I'd always thought of Scapple as basically the same as other mindmapping apps, so hadn't really given it a separate shot. Seems like the core use-case for you is in listing unrelated thoughts and then drawing connections later? Which, in thinking about it, that does sound very useful.
Surprised they haven't made an iOS version of Scapple; seems like a natural fit for the iPad!
Can't say for Roam but Obsidian feels rather constraining compared to Scapple boards that don't have the limits of one-dimensional text documents. Scapple's landing says "it's a virtual sheet of paper" and it indeed feels close to that. Overall, I don't use connections there that much, only 10-20% of notes on my boards are connected.
While researching modern bi-directional PKM software, I saw some people saying that they don't see the benefits of connecting everything with everything because that's what the brain is for (and it also updates the connections on its own). I mostly agree, to me a Scapple board is a collection of short anchors to the stuff I've learned or decided before. I group the anchors a bit but generally know how they are connected without trying to maintain the connections digitally. Linking between the boards would be nice, but I rarely encounter topics where I can't fit all I need onto a 1920x1080 screen. Again, the information density in Scapple is incredible.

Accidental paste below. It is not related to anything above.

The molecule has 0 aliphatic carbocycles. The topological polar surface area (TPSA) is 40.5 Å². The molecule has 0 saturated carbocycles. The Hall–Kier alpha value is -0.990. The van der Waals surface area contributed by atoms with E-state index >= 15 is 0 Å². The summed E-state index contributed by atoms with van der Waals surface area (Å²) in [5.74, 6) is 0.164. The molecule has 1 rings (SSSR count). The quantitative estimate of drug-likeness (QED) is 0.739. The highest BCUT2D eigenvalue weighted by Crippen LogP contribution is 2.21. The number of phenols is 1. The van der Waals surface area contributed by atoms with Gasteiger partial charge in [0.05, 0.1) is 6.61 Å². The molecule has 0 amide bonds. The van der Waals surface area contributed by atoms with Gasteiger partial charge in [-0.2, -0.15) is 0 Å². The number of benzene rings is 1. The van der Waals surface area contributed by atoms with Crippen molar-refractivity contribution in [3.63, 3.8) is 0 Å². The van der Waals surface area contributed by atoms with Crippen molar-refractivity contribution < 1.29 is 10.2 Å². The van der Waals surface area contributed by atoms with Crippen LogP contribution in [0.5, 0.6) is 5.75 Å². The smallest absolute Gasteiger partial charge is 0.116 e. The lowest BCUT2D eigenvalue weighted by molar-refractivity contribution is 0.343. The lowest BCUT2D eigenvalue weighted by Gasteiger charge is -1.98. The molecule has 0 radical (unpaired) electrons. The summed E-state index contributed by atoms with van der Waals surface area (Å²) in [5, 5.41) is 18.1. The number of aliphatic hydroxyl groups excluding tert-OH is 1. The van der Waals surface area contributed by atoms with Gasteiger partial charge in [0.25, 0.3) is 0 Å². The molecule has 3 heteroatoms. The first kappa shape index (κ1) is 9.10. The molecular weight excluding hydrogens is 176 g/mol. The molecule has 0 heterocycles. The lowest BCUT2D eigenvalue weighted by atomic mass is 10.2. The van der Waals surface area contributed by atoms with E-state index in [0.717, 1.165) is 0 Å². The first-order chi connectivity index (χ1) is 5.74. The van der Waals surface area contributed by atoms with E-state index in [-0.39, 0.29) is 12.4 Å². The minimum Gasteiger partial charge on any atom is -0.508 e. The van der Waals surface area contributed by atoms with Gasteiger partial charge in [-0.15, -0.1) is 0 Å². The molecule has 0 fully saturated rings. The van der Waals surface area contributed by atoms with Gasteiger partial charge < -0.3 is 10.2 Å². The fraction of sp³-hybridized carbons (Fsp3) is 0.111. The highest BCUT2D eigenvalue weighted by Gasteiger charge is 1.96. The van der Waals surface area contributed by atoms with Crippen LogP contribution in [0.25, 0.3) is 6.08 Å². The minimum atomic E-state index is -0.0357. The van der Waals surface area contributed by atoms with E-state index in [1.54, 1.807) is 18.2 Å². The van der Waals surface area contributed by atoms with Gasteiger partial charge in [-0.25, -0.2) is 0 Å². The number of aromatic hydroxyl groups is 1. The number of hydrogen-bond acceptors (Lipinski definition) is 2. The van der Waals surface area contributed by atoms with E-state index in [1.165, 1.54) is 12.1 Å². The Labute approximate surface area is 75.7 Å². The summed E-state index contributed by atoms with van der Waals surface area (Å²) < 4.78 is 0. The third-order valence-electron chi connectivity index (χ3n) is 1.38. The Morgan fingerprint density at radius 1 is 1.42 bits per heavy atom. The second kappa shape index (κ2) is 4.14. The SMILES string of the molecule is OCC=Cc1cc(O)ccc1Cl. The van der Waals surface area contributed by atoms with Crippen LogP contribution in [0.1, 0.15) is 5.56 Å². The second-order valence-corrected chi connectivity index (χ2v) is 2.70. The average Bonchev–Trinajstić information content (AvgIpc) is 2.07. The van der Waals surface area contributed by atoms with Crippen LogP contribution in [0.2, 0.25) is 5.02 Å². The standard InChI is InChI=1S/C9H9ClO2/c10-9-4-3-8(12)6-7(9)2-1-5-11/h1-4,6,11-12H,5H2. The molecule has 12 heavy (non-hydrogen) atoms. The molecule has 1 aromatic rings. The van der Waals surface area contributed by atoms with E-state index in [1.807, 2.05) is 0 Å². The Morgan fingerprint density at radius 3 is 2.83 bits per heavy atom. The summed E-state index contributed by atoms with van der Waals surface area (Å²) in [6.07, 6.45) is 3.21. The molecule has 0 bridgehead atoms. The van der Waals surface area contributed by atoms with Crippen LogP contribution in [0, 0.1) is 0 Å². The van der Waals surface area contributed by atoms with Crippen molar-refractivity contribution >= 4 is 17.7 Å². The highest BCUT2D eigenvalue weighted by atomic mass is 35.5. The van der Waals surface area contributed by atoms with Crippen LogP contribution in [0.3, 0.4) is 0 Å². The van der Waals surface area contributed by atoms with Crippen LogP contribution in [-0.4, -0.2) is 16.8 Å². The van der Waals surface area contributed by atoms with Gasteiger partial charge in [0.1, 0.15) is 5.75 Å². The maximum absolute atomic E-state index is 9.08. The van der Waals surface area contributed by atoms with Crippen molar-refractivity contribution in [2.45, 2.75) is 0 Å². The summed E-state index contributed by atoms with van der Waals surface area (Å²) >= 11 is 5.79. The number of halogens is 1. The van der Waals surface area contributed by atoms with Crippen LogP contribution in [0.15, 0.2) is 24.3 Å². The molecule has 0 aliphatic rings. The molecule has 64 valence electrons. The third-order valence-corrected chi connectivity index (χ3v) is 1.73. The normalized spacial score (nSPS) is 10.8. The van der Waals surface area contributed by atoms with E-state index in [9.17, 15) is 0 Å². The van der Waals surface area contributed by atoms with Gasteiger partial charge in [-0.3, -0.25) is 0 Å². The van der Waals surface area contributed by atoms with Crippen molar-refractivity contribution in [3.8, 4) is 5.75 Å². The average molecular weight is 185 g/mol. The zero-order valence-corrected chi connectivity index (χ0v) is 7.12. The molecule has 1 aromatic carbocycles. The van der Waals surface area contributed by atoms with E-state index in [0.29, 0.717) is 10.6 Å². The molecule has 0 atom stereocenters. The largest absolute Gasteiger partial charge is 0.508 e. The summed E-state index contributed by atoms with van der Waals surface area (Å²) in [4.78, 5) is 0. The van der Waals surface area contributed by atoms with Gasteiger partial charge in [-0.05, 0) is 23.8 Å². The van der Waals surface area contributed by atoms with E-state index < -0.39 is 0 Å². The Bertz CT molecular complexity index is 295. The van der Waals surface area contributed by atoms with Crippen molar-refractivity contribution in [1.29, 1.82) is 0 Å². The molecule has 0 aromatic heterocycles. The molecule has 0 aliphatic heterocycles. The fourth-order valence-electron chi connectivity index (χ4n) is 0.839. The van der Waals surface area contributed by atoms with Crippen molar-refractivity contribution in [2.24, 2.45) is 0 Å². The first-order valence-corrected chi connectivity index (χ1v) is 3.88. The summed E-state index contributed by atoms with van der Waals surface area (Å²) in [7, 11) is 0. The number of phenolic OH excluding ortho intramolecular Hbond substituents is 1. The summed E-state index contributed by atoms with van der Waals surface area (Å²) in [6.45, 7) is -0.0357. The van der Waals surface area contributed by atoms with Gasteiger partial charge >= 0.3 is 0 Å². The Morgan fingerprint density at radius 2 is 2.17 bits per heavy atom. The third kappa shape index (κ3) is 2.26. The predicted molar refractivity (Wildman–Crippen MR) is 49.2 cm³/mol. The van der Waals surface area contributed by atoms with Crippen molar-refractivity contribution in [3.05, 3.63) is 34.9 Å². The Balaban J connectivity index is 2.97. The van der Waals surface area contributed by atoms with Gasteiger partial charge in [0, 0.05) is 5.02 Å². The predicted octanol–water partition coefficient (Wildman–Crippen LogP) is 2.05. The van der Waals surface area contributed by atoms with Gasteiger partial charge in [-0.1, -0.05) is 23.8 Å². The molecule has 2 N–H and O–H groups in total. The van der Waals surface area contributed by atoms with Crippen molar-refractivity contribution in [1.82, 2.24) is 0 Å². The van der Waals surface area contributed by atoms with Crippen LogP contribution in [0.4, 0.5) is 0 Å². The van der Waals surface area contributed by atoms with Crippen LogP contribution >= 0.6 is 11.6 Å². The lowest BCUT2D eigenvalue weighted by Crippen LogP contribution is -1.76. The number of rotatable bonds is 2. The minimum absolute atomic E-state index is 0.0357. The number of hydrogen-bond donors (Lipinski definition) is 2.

I've also been using locally hosted MoinMoin wiki with a database in Dropbox since 2010, but in the end, it keeps a different kind of knowledge: structured linear guides I wrote for myself, checklists, rarely used bookmarks.
With your own self-hosted wiki, you're definitely ahead of the curve on note-taking!
Do you have a process of going back through and reviewing your Scapple notes, or do you feel that by writing them down you end up remembering things and are able to find them again later when you need them without a review process? I think "accidental" rediscovery is supposed to be one of the core benefits of linking everything, though with the side-effect of clutter.